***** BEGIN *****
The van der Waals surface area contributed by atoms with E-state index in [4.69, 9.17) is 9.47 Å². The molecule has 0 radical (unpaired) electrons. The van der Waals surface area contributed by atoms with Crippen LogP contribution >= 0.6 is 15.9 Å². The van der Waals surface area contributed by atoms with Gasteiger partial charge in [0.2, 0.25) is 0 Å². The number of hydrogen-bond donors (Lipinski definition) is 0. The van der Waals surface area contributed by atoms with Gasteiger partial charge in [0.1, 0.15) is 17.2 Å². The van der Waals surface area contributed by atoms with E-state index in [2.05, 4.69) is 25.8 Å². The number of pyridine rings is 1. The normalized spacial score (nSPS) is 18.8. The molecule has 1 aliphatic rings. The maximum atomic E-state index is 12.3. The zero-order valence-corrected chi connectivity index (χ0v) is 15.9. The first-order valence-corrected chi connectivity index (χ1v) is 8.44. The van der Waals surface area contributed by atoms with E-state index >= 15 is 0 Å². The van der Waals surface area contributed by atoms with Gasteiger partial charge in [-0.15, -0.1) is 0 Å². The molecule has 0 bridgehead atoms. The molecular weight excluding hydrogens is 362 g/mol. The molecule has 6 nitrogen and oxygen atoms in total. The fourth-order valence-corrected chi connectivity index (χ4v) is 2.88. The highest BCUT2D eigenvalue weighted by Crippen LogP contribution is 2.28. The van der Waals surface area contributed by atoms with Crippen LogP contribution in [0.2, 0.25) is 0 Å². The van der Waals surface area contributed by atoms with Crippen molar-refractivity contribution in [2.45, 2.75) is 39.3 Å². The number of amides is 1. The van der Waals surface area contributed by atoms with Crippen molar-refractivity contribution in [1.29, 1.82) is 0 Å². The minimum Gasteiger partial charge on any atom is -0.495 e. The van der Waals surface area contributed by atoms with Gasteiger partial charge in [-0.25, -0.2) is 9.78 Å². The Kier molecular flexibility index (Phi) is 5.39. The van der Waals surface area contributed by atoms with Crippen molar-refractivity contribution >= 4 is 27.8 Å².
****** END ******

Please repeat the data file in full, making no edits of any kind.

The van der Waals surface area contributed by atoms with E-state index in [4.69, 9.17) is 9.47 Å². The molecule has 0 radical (unpaired) electrons. The van der Waals surface area contributed by atoms with Crippen LogP contribution >= 0.6 is 15.9 Å². The van der Waals surface area contributed by atoms with Gasteiger partial charge in [0.2, 0.25) is 0 Å². The number of hydrogen-bond donors (Lipinski definition) is 0. The van der Waals surface area contributed by atoms with Gasteiger partial charge in [0.1, 0.15) is 17.2 Å². The van der Waals surface area contributed by atoms with E-state index in [2.05, 4.69) is 25.8 Å². The number of pyridine rings is 1. The normalized spacial score (nSPS) is 18.8. The molecule has 1 aliphatic rings. The maximum atomic E-state index is 12.3. The zero-order valence-corrected chi connectivity index (χ0v) is 15.9. The first-order valence-corrected chi connectivity index (χ1v) is 8.44. The van der Waals surface area contributed by atoms with E-state index >= 15 is 0 Å². The van der Waals surface area contributed by atoms with Gasteiger partial charge in [-0.15, -0.1) is 0 Å². The molecule has 0 bridgehead atoms. The molecular weight excluding hydrogens is 362 g/mol. The molecule has 6 nitrogen and oxygen atoms in total. The fourth-order valence-corrected chi connectivity index (χ4v) is 2.88. The highest BCUT2D eigenvalue weighted by Crippen LogP contribution is 2.28. The van der Waals surface area contributed by atoms with Crippen LogP contribution in [0.2, 0.25) is 0 Å². The van der Waals surface area contributed by atoms with Crippen molar-refractivity contribution in [2.45, 2.75) is 39.3 Å². The number of amides is 1. The van der Waals surface area contributed by atoms with Crippen molar-refractivity contribution in [1.29, 1.82) is 0 Å². The minimum Gasteiger partial charge on any atom is -0.495 e. The van der Waals surface area contributed by atoms with Gasteiger partial charge in [-0.25, -0.2) is 9.78 Å². The Kier molecular flexibility index (Phi) is 5.39. The van der Waals surface area contributed by atoms with Crippen molar-refractivity contribution >= 4 is 27.8 Å².